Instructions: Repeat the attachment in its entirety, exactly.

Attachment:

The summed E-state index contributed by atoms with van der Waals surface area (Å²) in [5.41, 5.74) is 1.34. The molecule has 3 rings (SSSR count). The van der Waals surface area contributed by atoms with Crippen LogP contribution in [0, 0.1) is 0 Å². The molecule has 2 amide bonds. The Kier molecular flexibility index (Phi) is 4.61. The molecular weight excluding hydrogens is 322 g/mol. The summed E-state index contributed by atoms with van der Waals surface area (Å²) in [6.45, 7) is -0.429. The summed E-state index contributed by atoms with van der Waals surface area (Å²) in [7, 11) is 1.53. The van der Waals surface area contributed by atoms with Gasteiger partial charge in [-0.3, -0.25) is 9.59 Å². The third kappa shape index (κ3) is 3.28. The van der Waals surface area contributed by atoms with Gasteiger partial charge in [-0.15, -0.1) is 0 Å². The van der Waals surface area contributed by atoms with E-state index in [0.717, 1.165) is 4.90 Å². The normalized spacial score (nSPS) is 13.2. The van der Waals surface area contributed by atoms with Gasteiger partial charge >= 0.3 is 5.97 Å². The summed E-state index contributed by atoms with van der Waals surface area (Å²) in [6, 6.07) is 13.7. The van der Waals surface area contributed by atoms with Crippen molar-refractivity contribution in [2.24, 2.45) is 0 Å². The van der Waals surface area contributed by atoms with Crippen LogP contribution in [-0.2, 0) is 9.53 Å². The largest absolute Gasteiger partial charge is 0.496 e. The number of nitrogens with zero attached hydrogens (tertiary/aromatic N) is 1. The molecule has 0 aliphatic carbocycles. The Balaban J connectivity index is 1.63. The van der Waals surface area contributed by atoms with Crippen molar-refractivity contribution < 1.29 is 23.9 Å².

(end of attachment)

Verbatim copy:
The summed E-state index contributed by atoms with van der Waals surface area (Å²) in [5.41, 5.74) is 1.34. The molecule has 3 rings (SSSR count). The van der Waals surface area contributed by atoms with Crippen LogP contribution in [0, 0.1) is 0 Å². The molecule has 2 amide bonds. The Kier molecular flexibility index (Phi) is 4.61. The molecular weight excluding hydrogens is 322 g/mol. The summed E-state index contributed by atoms with van der Waals surface area (Å²) in [6.45, 7) is -0.429. The summed E-state index contributed by atoms with van der Waals surface area (Å²) in [7, 11) is 1.53. The van der Waals surface area contributed by atoms with Gasteiger partial charge in [-0.3, -0.25) is 9.59 Å². The third kappa shape index (κ3) is 3.28. The van der Waals surface area contributed by atoms with Gasteiger partial charge in [-0.15, -0.1) is 0 Å². The van der Waals surface area contributed by atoms with E-state index in [0.717, 1.165) is 4.90 Å². The normalized spacial score (nSPS) is 13.2. The van der Waals surface area contributed by atoms with Gasteiger partial charge >= 0.3 is 5.97 Å². The summed E-state index contributed by atoms with van der Waals surface area (Å²) in [6, 6.07) is 13.7. The van der Waals surface area contributed by atoms with Crippen molar-refractivity contribution in [2.24, 2.45) is 0 Å². The van der Waals surface area contributed by atoms with Crippen LogP contribution in [-0.2, 0) is 9.53 Å². The largest absolute Gasteiger partial charge is 0.496 e. The number of nitrogens with zero attached hydrogens (tertiary/aromatic N) is 1. The molecule has 0 aliphatic carbocycles. The Balaban J connectivity index is 1.63. The van der Waals surface area contributed by atoms with Crippen molar-refractivity contribution < 1.29 is 23.9 Å².